Fire Island village officials say they're fed up with a post-superstorm Sandy debris removal project, and are suggesting residents pay local carters to remove storm waste from their yards instead of waiting for a federal contractor to do it.
"Contact your carters and tell them to take your debris," Ocean Beach Mayor James Mallott told residents at an Ocean Beach Association meeting in Manhattan on Thursday night. "I don't have any faith in what's going on out there anymore."
Mallott called the mounds of debris a growing public health risk. Residents across the barrier island piled up storm waste in January in anticipation of the U.S. Army Corps of Engineers' Fire Island debris removal project, a $10.1 million job awarded to Environmental Chemical Corp. of California on Feb. 27.
The project got under way Monday after more than a month of delays due to protests on previously awarded contracts. But debris has yet to be removed from the island, and work has slowed due to flooding from this week's nor'easter, officials said Friday.
In an emailed statement, Lt. Col. John Knight, commander of the Corps' New York Recovery Field Office, said it is working with the contractor, Suffolk County, the state and the Federal Emergency Management Agency, which is funding the project, to "aggressively accelerate" the cleanup.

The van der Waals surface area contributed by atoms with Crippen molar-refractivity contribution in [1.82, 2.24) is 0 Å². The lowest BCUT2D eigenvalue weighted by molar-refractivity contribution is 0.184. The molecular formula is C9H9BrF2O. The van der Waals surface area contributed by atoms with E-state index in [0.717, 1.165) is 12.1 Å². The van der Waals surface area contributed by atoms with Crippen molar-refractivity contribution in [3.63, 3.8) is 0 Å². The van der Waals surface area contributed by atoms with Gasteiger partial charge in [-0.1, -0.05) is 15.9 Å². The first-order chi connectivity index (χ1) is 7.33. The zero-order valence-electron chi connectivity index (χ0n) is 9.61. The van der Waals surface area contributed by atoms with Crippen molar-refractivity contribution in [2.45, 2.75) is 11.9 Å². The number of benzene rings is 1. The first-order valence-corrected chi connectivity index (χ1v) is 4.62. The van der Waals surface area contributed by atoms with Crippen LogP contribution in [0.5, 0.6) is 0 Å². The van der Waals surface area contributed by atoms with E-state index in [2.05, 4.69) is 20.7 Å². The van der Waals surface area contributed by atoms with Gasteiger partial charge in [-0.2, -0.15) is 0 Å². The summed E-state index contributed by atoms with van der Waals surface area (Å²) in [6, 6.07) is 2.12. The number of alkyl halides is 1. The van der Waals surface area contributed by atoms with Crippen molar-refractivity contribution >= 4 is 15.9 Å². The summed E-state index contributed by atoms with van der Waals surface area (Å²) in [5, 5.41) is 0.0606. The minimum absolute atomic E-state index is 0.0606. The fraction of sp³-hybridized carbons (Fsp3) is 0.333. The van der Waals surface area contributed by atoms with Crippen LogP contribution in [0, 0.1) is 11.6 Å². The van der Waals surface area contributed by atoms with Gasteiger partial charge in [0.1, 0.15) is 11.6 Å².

"We continue to make progress chipping vegetative debris and consolidating debris at our temporary sites as we prepare to begin moving debris off the island next week," he said.
But with a deadline to remove roughly 9,000 tons from the island by March 31, Mallott said he's concerned there could be more protests, which might create further delays. He said if the project falls through or isn't completed on time, residents will have 60 days to remove their own debris or be fined.
Saltaire Mayor Robert Cox said Fire Island communities still haven't been presented with a plan for how debris will removed, and doesn't think it can be done by the end of March.
He, too, is suggesting residents contact private carters next week if the pace of the cleanup doesn't pick up. "I think that this process is about as badly screwed up as it could possibly be," Cox said. "It's a case of someone from outside the area not really understanding what's going on and not talking to the local people early enough."